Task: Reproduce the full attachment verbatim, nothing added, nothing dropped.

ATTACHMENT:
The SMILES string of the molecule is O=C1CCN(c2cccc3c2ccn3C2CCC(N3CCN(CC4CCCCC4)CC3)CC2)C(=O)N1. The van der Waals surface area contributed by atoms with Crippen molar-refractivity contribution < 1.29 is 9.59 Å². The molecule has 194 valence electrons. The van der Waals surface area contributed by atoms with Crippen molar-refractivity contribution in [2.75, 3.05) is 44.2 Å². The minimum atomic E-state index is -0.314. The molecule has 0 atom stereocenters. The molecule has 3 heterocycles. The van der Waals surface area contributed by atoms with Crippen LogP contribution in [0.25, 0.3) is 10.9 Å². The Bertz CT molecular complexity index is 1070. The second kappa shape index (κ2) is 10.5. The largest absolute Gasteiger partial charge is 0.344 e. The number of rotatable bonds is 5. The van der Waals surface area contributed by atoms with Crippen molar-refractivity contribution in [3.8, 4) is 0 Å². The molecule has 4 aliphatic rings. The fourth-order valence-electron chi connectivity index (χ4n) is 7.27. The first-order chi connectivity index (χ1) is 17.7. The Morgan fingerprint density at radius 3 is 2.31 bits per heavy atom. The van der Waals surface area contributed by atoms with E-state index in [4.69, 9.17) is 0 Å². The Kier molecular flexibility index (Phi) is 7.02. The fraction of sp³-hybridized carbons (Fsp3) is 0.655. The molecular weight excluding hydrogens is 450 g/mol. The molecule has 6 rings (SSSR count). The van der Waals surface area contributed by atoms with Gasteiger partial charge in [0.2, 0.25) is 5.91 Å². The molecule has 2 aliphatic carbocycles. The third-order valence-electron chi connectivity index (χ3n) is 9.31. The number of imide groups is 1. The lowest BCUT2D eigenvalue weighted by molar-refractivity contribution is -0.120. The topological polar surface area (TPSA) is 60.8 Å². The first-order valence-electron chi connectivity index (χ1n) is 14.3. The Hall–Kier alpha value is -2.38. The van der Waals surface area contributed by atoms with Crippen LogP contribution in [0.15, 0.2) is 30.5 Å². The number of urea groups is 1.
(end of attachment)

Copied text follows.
The SMILES string of the molecule is O=C1CCN(c2cccc3c2ccn3C2CCC(N3CCN(CC4CCCCC4)CC3)CC2)C(=O)N1. The van der Waals surface area contributed by atoms with Crippen molar-refractivity contribution < 1.29 is 9.59 Å². The molecule has 194 valence electrons. The van der Waals surface area contributed by atoms with Crippen molar-refractivity contribution in [2.75, 3.05) is 44.2 Å². The minimum atomic E-state index is -0.314. The molecule has 0 atom stereocenters. The molecule has 3 heterocycles. The van der Waals surface area contributed by atoms with Crippen LogP contribution in [0.25, 0.3) is 10.9 Å². The Bertz CT molecular complexity index is 1070. The second kappa shape index (κ2) is 10.5. The largest absolute Gasteiger partial charge is 0.344 e. The number of rotatable bonds is 5. The van der Waals surface area contributed by atoms with Crippen molar-refractivity contribution in [3.8, 4) is 0 Å². The molecule has 4 aliphatic rings. The fourth-order valence-electron chi connectivity index (χ4n) is 7.27. The first-order chi connectivity index (χ1) is 17.7. The Morgan fingerprint density at radius 3 is 2.31 bits per heavy atom. The van der Waals surface area contributed by atoms with E-state index in [4.69, 9.17) is 0 Å². The Kier molecular flexibility index (Phi) is 7.02. The fraction of sp³-hybridized carbons (Fsp3) is 0.655. The molecular weight excluding hydrogens is 450 g/mol. The molecule has 6 rings (SSSR count). The van der Waals surface area contributed by atoms with Gasteiger partial charge in [0.2, 0.25) is 5.91 Å². The molecule has 2 aliphatic carbocycles. The third-order valence-electron chi connectivity index (χ3n) is 9.31. The number of imide groups is 1. The lowest BCUT2D eigenvalue weighted by molar-refractivity contribution is -0.120. The topological polar surface area (TPSA) is 60.8 Å². The first-order valence-electron chi connectivity index (χ1n) is 14.3. The Hall–Kier alpha value is -2.38. The van der Waals surface area contributed by atoms with Crippen LogP contribution in [0.15, 0.2) is 30.5 Å². The number of urea groups is 1.